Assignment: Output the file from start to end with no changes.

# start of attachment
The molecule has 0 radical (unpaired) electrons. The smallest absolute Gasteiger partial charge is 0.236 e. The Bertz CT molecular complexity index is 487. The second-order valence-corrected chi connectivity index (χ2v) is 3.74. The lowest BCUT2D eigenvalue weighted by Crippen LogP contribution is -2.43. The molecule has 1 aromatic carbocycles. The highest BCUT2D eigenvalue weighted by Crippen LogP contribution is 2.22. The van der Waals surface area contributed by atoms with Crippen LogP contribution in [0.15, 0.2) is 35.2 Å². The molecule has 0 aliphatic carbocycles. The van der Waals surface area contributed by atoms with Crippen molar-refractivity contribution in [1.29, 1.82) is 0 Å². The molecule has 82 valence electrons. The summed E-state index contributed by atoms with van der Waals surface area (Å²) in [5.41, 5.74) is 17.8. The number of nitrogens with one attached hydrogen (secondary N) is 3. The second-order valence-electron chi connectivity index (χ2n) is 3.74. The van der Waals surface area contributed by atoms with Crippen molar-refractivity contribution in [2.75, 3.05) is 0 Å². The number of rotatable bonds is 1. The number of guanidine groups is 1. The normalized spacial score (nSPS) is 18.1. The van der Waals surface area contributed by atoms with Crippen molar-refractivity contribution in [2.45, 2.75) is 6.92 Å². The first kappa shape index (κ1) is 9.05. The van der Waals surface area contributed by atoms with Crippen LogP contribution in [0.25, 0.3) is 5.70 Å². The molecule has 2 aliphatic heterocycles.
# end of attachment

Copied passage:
The molecule has 0 radical (unpaired) electrons. The smallest absolute Gasteiger partial charge is 0.236 e. The Bertz CT molecular complexity index is 487. The second-order valence-corrected chi connectivity index (χ2v) is 3.74. The lowest BCUT2D eigenvalue weighted by Crippen LogP contribution is -2.43. The molecule has 1 aromatic carbocycles. The highest BCUT2D eigenvalue weighted by Crippen LogP contribution is 2.22. The van der Waals surface area contributed by atoms with Crippen LogP contribution in [0.15, 0.2) is 35.2 Å². The molecule has 0 aliphatic carbocycles. The van der Waals surface area contributed by atoms with Crippen molar-refractivity contribution in [1.29, 1.82) is 0 Å². The molecule has 82 valence electrons. The summed E-state index contributed by atoms with van der Waals surface area (Å²) in [5.41, 5.74) is 17.8. The number of nitrogens with one attached hydrogen (secondary N) is 3. The second-order valence-electron chi connectivity index (χ2n) is 3.74. The van der Waals surface area contributed by atoms with Crippen molar-refractivity contribution in [2.75, 3.05) is 0 Å². The number of rotatable bonds is 1. The number of guanidine groups is 1. The normalized spacial score (nSPS) is 18.1. The van der Waals surface area contributed by atoms with Crippen molar-refractivity contribution in [2.45, 2.75) is 6.92 Å². The first kappa shape index (κ1) is 9.05. The van der Waals surface area contributed by atoms with Crippen LogP contribution in [0.25, 0.3) is 5.70 Å². The molecule has 2 aliphatic heterocycles.